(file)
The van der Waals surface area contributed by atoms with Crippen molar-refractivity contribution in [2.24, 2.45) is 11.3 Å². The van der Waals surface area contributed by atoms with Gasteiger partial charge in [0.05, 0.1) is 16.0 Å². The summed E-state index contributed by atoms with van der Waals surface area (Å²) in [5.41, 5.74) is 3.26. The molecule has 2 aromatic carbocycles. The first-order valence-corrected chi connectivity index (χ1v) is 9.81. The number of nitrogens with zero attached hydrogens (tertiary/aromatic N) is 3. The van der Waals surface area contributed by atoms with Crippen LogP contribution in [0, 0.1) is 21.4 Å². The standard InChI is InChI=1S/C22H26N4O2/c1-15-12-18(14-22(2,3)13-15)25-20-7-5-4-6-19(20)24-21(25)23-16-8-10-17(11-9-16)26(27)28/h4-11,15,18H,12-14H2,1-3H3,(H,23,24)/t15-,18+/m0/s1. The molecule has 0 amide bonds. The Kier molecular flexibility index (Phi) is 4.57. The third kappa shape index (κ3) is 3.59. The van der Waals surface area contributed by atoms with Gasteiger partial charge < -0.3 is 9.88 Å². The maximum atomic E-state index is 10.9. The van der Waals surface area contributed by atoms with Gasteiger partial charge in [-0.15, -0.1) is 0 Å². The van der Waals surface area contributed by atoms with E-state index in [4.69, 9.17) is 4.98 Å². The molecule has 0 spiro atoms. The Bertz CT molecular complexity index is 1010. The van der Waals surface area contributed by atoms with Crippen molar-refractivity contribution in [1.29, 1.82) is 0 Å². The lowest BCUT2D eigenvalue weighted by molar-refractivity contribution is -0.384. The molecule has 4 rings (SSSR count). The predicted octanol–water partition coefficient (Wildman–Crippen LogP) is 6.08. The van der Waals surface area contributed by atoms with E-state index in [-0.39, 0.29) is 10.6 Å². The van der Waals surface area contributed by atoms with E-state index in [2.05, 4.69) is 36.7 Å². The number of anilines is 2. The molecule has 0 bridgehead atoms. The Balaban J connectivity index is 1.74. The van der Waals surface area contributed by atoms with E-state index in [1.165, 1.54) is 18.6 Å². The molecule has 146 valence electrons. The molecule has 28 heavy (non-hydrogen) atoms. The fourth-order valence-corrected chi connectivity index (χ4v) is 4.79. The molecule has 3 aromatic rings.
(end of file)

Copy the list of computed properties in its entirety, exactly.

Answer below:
The van der Waals surface area contributed by atoms with Crippen molar-refractivity contribution in [2.24, 2.45) is 11.3 Å². The van der Waals surface area contributed by atoms with Gasteiger partial charge in [0.05, 0.1) is 16.0 Å². The summed E-state index contributed by atoms with van der Waals surface area (Å²) in [5.41, 5.74) is 3.26. The molecule has 2 aromatic carbocycles. The first-order valence-corrected chi connectivity index (χ1v) is 9.81. The number of nitrogens with zero attached hydrogens (tertiary/aromatic N) is 3. The van der Waals surface area contributed by atoms with Crippen LogP contribution in [0, 0.1) is 21.4 Å². The standard InChI is InChI=1S/C22H26N4O2/c1-15-12-18(14-22(2,3)13-15)25-20-7-5-4-6-19(20)24-21(25)23-16-8-10-17(11-9-16)26(27)28/h4-11,15,18H,12-14H2,1-3H3,(H,23,24)/t15-,18+/m0/s1. The molecule has 0 amide bonds. The Kier molecular flexibility index (Phi) is 4.57. The third kappa shape index (κ3) is 3.59. The van der Waals surface area contributed by atoms with Gasteiger partial charge < -0.3 is 9.88 Å². The maximum atomic E-state index is 10.9. The van der Waals surface area contributed by atoms with Gasteiger partial charge in [-0.15, -0.1) is 0 Å². The van der Waals surface area contributed by atoms with E-state index in [4.69, 9.17) is 4.98 Å². The molecule has 0 spiro atoms. The Bertz CT molecular complexity index is 1010. The van der Waals surface area contributed by atoms with Crippen molar-refractivity contribution in [1.29, 1.82) is 0 Å². The lowest BCUT2D eigenvalue weighted by molar-refractivity contribution is -0.384. The molecule has 4 rings (SSSR count). The predicted octanol–water partition coefficient (Wildman–Crippen LogP) is 6.08. The van der Waals surface area contributed by atoms with E-state index in [-0.39, 0.29) is 10.6 Å². The van der Waals surface area contributed by atoms with E-state index in [2.05, 4.69) is 36.7 Å². The number of anilines is 2. The molecule has 0 bridgehead atoms. The Balaban J connectivity index is 1.74. The van der Waals surface area contributed by atoms with E-state index in [1.165, 1.54) is 18.6 Å². The molecule has 146 valence electrons. The molecule has 28 heavy (non-hydrogen) atoms. The fourth-order valence-corrected chi connectivity index (χ4v) is 4.79. The molecule has 3 aromatic rings.